Kodak expects to complete its restructuring in 2013, and the filing will not affect non-U.S. subsidiaries

As predicted earlier this month, Eastman Kodak announced early Thursday morning that it had filed for Chapter 11 bankruptcy protection.

The 131-year-old film giant filed in the federal bankruptcy court in the Southern District of New York. The filing, which only includes Kodak's U.S. subsidiaries, listed assets of $5.1 billion and debts of $6.75 billion.

Kodak had said back in November 2011 that it would be unable to pay its bills at some point in 2012 unless it stumbled into some quick cash. The company needed at least $500 million to stay afloat through the year, and it tried to sell its portfolio of 1,100 digital imaging patents in order to raise some cash, but was unsuccessful in doing so.

"Kodak is taking a significant step toward enabling our enterprise to complete its transformation," said Antonio M. Perez, chairman and chief executive officer of Kodak. "At the same time as we have created our digital business, we have also already effectively exited certain traditional operations, closing 13 manufacturing plants and 130 processing labs, and reducing our workforce by 47,000 since 2003. Now we must complete the transformation by further addressing our cost structure and effectively monetizing non-core IP assets. We look forward to working with our stakeholders to emerge a lean, world-class, digital imaging and materials science company.

"After considering the advantages of chapter 11 at this time, the Board of Directors and the entire senior management team unanimously believe that this is a necessary step and the right thing to do for the future of Kodak. Our goal is to maximize value for stakeholders, including our employees, retirees, creditors, and pension trustees. We are also committed to working with our valued customers."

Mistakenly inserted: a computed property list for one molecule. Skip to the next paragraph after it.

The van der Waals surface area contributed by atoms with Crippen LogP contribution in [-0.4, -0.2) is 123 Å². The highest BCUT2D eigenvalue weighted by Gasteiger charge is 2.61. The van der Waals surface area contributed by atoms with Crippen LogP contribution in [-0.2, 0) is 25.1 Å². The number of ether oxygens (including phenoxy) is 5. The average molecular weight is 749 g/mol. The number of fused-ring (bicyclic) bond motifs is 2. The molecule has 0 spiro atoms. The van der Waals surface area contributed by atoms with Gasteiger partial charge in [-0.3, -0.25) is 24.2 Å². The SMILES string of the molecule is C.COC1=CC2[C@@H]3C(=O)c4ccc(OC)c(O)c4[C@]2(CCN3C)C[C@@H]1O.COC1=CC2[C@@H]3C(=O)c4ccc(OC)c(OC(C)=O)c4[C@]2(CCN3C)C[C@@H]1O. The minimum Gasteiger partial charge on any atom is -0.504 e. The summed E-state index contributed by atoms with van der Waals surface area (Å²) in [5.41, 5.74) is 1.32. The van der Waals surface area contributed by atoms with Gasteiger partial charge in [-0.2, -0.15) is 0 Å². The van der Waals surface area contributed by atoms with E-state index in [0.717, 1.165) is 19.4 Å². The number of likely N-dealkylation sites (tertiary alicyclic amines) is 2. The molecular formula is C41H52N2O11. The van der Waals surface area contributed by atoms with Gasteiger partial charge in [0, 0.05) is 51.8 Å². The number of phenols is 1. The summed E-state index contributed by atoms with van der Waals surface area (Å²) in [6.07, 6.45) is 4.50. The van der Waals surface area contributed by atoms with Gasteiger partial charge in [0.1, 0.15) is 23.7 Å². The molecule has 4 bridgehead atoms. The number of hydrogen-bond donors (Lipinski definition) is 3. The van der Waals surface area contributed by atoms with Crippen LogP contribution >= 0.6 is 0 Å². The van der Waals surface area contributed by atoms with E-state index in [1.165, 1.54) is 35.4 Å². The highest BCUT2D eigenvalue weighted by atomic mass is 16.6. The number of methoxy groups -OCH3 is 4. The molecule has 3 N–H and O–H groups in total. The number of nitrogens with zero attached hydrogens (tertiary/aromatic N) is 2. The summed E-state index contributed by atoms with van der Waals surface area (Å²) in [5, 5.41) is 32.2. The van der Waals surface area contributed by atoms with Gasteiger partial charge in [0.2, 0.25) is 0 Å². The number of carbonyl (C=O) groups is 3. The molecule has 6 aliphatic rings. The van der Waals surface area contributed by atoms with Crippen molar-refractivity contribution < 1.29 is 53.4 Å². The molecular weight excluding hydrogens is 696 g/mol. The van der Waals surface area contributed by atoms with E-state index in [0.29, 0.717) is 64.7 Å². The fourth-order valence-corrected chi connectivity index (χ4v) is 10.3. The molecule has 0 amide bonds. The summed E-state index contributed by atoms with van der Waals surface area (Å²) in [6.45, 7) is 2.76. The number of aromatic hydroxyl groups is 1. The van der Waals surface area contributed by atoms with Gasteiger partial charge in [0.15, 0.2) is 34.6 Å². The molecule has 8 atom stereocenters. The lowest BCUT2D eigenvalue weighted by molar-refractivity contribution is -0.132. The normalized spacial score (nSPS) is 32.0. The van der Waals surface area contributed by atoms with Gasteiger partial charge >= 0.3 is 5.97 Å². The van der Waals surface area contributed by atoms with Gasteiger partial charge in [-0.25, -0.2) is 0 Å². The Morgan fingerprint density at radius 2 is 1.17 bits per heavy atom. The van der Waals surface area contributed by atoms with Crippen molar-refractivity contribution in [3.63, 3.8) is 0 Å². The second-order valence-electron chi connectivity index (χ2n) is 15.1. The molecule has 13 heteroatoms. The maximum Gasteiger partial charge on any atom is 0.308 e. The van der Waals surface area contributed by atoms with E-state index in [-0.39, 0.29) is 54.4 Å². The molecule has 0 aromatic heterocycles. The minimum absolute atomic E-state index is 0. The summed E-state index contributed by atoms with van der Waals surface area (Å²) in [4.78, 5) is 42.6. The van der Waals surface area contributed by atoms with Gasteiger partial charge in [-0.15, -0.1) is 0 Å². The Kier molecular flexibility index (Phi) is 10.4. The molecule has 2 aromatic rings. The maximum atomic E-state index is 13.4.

Kodak said it expects to continue operating normally while in Chapter 11, including offering goods and services to customers while continuing to provide employees with usual wages and benefits.

Kodak, which received a $950 million debtor-in-possession from Citigroup in order to provide the company liquidity to operate normally during bankruptcy, aims to focus on four main goals while undergoing Chapter 11: receive financing needed to stay in business, the ability to pursue patent infringement claims, focus on the printing business (because that's where the area of growth is, according to Perez), and change its legacy costs to a "fairer level."

"Chapter 11 gives us the best opportunities to maximize the value in two critical parts of our technology portfolio: our digital capture patents, which are essential for a wide range of mobile and other consumer electronic devices that capture digital images and have generated over $3 billion of licensing revenues since 2003; and our breakthrough printing and deposition technologies, which give Kodak a competitive advantage in our growing digital businesses," said Perez.

Kodak expects to complete its restructuring in 2013. The bankruptcy filing will not affect non-U.S. subsidiaries. Kodak is also expected to announce its Q4 2011 and full-year financial results on January 26.

Sources: Yahoo Finance, The Wall Street Journal

"My sex life is pretty good" -- Steve Jobs' random musings during the 2010 D8 conference

Most Popular Articles

Copyright 2018 DailyTech LLC. - RSS Feed | Advertise | About Us | Ethics | FAQ | Terms, Conditions & Privacy Information | Kristopher Kubicki